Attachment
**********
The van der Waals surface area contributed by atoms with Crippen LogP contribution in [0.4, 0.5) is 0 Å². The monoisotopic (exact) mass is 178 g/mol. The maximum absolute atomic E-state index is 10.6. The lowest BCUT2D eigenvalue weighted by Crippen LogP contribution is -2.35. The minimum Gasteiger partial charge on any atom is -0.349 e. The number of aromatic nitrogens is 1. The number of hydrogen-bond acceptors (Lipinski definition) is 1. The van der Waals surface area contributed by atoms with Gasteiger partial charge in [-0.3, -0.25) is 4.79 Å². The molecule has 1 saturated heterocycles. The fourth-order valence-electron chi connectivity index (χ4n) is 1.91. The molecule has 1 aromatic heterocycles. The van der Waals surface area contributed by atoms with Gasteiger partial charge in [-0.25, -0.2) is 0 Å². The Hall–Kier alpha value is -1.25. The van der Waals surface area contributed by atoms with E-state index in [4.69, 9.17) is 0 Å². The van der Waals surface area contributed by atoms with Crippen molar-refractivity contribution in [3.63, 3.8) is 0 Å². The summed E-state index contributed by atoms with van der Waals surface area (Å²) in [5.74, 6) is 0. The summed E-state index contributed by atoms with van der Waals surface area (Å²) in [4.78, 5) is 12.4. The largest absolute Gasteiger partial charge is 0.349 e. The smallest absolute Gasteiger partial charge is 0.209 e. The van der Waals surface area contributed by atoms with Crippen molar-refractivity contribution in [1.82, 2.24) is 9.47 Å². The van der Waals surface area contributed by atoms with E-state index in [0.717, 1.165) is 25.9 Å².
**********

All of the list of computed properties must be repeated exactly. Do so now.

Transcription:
The van der Waals surface area contributed by atoms with Crippen LogP contribution in [0.4, 0.5) is 0 Å². The monoisotopic (exact) mass is 178 g/mol. The maximum absolute atomic E-state index is 10.6. The lowest BCUT2D eigenvalue weighted by Crippen LogP contribution is -2.35. The minimum Gasteiger partial charge on any atom is -0.349 e. The number of aromatic nitrogens is 1. The number of hydrogen-bond acceptors (Lipinski definition) is 1. The van der Waals surface area contributed by atoms with Gasteiger partial charge in [-0.3, -0.25) is 4.79 Å². The molecule has 1 saturated heterocycles. The fourth-order valence-electron chi connectivity index (χ4n) is 1.91. The molecule has 1 aromatic heterocycles. The van der Waals surface area contributed by atoms with Gasteiger partial charge in [-0.25, -0.2) is 0 Å². The Hall–Kier alpha value is -1.25. The van der Waals surface area contributed by atoms with E-state index in [4.69, 9.17) is 0 Å². The van der Waals surface area contributed by atoms with Crippen molar-refractivity contribution in [3.63, 3.8) is 0 Å². The summed E-state index contributed by atoms with van der Waals surface area (Å²) in [5.74, 6) is 0. The summed E-state index contributed by atoms with van der Waals surface area (Å²) in [4.78, 5) is 12.4. The largest absolute Gasteiger partial charge is 0.349 e. The smallest absolute Gasteiger partial charge is 0.209 e. The van der Waals surface area contributed by atoms with Crippen molar-refractivity contribution in [1.82, 2.24) is 9.47 Å². The van der Waals surface area contributed by atoms with E-state index in [0.717, 1.165) is 25.9 Å².